Dinner party in snowhouse, dessert off the ceiling. Four adventerous couples ate steak in a snowhouse they carved in the middle of a giant drift on Feb. 18, 1960. They refused to give their names as they dined on charcoal broiled steak, salad, and several vegetables. Mulled wine and a lantern provided warmth. Dessert was blueberry sauce poured over snow squares cut from the ceiling. The "dining room" was dug out of a snowdrift along Highway 36 about a mile east of Bennington.
A stunning snowlady in formal dress engages the attention of Jerry Jancik, 316 S. 68th St., on Jan. 6, 1960. The sculptor was Jerry's sister Judy, 16, assisted by her friend Joyce Anderson.
John Dalton, 11 and his sister Mary, 12 made snow sculptures of Mr. & Mrs. Abraham Lincoln to celebrate Lincoln's birthday on Feb. 11, 1961 at their home at 2615. S. 32nd Ave.
Michelle Hess, whose hobby is sketching horses and collecting horse figurines sculpted these snow ponies in her West Point back yard on Jan. 23, 1964.
Jeff Mittermeier thanks sister Lolly for making a valentine box out of snow in their yard at 191 S. 17th St. in 1965.
Laura and Daryl Penning used this abandoned tub in their back yard to form one wall of a snow fort on Dec. 9, 1971. No enemy snowballs penetrated the wall. Laura, 5, peeks from the tub as Daryl, 6, left, and Danny Sullivan, 6, prepare to fire.
The Richard Kofoed family had a 12 foot armless guest on their lawn at 8205 Bowie Drive on Dec. 29, 1974. Mike Kofoed had to stand on a ladder to add the finishing touches. Other sculptors are: Aline Gamanche, left, Bart Kofoed, Jim Jackson, Rick Gamache and Rich Smith.
Marsha Mulligan of 10325 Wright St. sits atop her 8-foot elephant built during a weekend of melting snow with the help of friends Joe and David Podrazo and Rich Michelson. A sombrero will add a touch of the absurd. Photo taken Dec. 30, 1974.
Holly Rothschild and Lisa Stastney, both 12, tunnel through the snow after the January 1975 blizzard. The girls lived near 116th & Dodge.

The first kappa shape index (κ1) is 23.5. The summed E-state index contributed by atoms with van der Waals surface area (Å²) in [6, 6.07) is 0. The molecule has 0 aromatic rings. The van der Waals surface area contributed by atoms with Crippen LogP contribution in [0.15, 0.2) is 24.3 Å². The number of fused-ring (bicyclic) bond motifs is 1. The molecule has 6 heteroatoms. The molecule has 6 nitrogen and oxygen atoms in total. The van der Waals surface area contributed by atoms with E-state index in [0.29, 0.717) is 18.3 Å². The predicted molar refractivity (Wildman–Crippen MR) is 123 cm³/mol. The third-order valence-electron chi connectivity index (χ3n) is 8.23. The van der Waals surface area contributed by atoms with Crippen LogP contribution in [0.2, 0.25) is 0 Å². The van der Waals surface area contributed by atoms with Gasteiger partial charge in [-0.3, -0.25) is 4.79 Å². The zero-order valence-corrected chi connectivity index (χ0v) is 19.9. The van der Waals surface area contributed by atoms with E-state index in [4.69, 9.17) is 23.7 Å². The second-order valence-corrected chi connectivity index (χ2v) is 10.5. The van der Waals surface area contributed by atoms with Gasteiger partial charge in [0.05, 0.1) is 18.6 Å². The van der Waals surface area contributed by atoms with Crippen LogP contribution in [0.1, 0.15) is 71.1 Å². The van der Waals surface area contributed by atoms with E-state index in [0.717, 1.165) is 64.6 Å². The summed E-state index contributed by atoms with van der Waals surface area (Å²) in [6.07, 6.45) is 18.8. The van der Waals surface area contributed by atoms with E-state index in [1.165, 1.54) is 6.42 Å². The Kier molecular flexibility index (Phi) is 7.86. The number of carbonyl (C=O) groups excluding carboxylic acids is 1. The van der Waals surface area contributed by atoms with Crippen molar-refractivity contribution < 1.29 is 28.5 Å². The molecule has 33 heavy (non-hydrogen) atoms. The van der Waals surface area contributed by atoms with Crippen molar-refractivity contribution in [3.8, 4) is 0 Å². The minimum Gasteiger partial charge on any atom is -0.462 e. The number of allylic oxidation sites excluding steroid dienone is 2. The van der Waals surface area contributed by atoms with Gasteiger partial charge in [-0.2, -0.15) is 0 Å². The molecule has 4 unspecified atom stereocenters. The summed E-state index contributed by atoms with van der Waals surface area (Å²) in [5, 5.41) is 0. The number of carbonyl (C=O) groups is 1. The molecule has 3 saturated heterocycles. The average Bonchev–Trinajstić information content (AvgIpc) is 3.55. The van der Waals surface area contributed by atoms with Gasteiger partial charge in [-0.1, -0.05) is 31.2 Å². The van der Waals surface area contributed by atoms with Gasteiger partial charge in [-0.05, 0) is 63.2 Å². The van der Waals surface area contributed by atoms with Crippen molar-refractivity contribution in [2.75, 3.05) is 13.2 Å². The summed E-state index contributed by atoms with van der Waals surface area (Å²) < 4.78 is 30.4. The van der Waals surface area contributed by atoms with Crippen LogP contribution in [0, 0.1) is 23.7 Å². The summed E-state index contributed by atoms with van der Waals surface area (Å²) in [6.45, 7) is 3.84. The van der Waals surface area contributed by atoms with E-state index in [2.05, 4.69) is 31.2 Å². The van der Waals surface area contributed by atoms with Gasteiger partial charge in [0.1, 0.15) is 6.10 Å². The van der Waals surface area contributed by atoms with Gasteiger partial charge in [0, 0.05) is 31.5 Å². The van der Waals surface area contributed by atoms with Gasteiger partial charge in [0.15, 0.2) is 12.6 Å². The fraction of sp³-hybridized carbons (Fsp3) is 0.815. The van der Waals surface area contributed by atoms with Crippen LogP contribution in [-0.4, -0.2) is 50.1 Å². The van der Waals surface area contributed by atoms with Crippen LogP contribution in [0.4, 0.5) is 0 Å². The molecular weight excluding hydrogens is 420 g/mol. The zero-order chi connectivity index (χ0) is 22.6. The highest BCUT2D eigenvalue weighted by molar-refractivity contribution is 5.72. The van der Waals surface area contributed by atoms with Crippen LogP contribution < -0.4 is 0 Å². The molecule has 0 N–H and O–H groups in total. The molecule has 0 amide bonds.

A snow Snoopy and Woodstock on top of the doghouse at the Thomas Marshall home at 2229 S. 138th Street. Taken Jan. 8, 1975.
Dickie and Tami Surber of 324 N. 41st St., put together their very own Puff the Magic Dragon on Jan. 23, 1976. They may have had a little help from their mother, Joan Sturber.
Randy Keeler, 15, of 10204 O St. stands on a ladder to attach the ear of a giant snow rabbit he and his friends built on March 21, 1977. The snow sculpture took three hours to create.
Two of the coolest cowgirls in the west are Deana Biocourt, 2 and her sister Michelle, 3. They're riding the trail in front of their house at 6611 S. 48th St. on March 8, 1978. Looks like they're in for some company. Out ahead of them is a happy looking snow hombre. On down the trail a piece is a good ol' snow bear.
Chuckie and Robert Dellutri were counting their blessings a little early on Nov. 18, 1978. Chuckie, 10, on the left and Robbie, 12, were thankful the snow didn't melt before they had a chance to build what they're counting on eating later that week — turkey. The boys even used brown food coloring and feathers to make the sculpture more realistic. But the boys thoughts weren't just on food. They also created a 7 foot snowman and colored him - you guessed it - Big Red.
These seven Omaha snow sculptors used the remnants of a March 1980 blizzard to create a giant frog. Seated is Lisa Flaitz, 9, while in the rear, from left, are Billy Flaitz, 5, Chad Allison, 4, Shelly Flaitz, 11, and the frog's creator Dave McLoed, a self-employed artist, holding his children Alex, 2 and Briana, 4. The figure originally was a bear, but melted down and was remade into a frog.
A baseball hard hat tops a snowman in Hanscom Park on Dec. 1, 1983. Neil Corcoran, 13 admires his handiwork.